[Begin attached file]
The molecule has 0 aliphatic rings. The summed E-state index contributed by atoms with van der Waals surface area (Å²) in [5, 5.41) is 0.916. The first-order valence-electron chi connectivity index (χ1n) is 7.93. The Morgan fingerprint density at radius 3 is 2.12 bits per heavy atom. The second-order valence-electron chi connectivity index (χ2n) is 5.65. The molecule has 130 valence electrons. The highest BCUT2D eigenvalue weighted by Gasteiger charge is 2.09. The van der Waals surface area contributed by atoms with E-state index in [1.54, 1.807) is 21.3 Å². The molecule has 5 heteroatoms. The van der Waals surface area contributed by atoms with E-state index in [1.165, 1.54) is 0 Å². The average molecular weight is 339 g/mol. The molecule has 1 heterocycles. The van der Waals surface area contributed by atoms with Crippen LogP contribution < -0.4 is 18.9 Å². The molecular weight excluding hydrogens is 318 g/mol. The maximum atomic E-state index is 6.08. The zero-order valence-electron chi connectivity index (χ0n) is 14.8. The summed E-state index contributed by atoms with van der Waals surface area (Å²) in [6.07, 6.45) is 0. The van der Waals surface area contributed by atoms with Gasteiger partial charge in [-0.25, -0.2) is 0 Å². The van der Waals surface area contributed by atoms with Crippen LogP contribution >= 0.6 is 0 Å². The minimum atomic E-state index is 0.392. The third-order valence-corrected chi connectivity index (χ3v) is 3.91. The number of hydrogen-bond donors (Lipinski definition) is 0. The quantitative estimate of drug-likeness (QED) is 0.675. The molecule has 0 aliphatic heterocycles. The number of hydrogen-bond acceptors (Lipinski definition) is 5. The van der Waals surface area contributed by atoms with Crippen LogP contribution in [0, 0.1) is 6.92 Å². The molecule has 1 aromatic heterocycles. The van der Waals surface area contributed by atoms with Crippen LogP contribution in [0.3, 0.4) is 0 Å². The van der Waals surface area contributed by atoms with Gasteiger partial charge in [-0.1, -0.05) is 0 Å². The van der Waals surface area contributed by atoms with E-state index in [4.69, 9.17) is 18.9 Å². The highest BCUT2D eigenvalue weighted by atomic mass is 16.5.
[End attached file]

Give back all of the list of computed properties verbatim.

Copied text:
The molecule has 0 aliphatic rings. The summed E-state index contributed by atoms with van der Waals surface area (Å²) in [5, 5.41) is 0.916. The first-order valence-electron chi connectivity index (χ1n) is 7.93. The Morgan fingerprint density at radius 3 is 2.12 bits per heavy atom. The second-order valence-electron chi connectivity index (χ2n) is 5.65. The molecule has 130 valence electrons. The highest BCUT2D eigenvalue weighted by Gasteiger charge is 2.09. The van der Waals surface area contributed by atoms with E-state index in [1.54, 1.807) is 21.3 Å². The molecule has 5 heteroatoms. The van der Waals surface area contributed by atoms with E-state index in [1.165, 1.54) is 0 Å². The average molecular weight is 339 g/mol. The molecule has 1 heterocycles. The van der Waals surface area contributed by atoms with Crippen LogP contribution < -0.4 is 18.9 Å². The molecular weight excluding hydrogens is 318 g/mol. The maximum atomic E-state index is 6.08. The zero-order valence-electron chi connectivity index (χ0n) is 14.8. The summed E-state index contributed by atoms with van der Waals surface area (Å²) in [6.07, 6.45) is 0. The van der Waals surface area contributed by atoms with Gasteiger partial charge in [-0.25, -0.2) is 0 Å². The van der Waals surface area contributed by atoms with Crippen LogP contribution >= 0.6 is 0 Å². The minimum atomic E-state index is 0.392. The third-order valence-corrected chi connectivity index (χ3v) is 3.91. The number of hydrogen-bond donors (Lipinski definition) is 0. The quantitative estimate of drug-likeness (QED) is 0.675. The molecule has 0 aliphatic heterocycles. The number of hydrogen-bond acceptors (Lipinski definition) is 5. The van der Waals surface area contributed by atoms with Crippen LogP contribution in [0, 0.1) is 6.92 Å². The molecule has 1 aromatic heterocycles. The van der Waals surface area contributed by atoms with Crippen LogP contribution in [0.3, 0.4) is 0 Å². The van der Waals surface area contributed by atoms with Gasteiger partial charge in [-0.1, -0.05) is 0 Å². The van der Waals surface area contributed by atoms with E-state index in [4.69, 9.17) is 18.9 Å². The highest BCUT2D eigenvalue weighted by atomic mass is 16.5.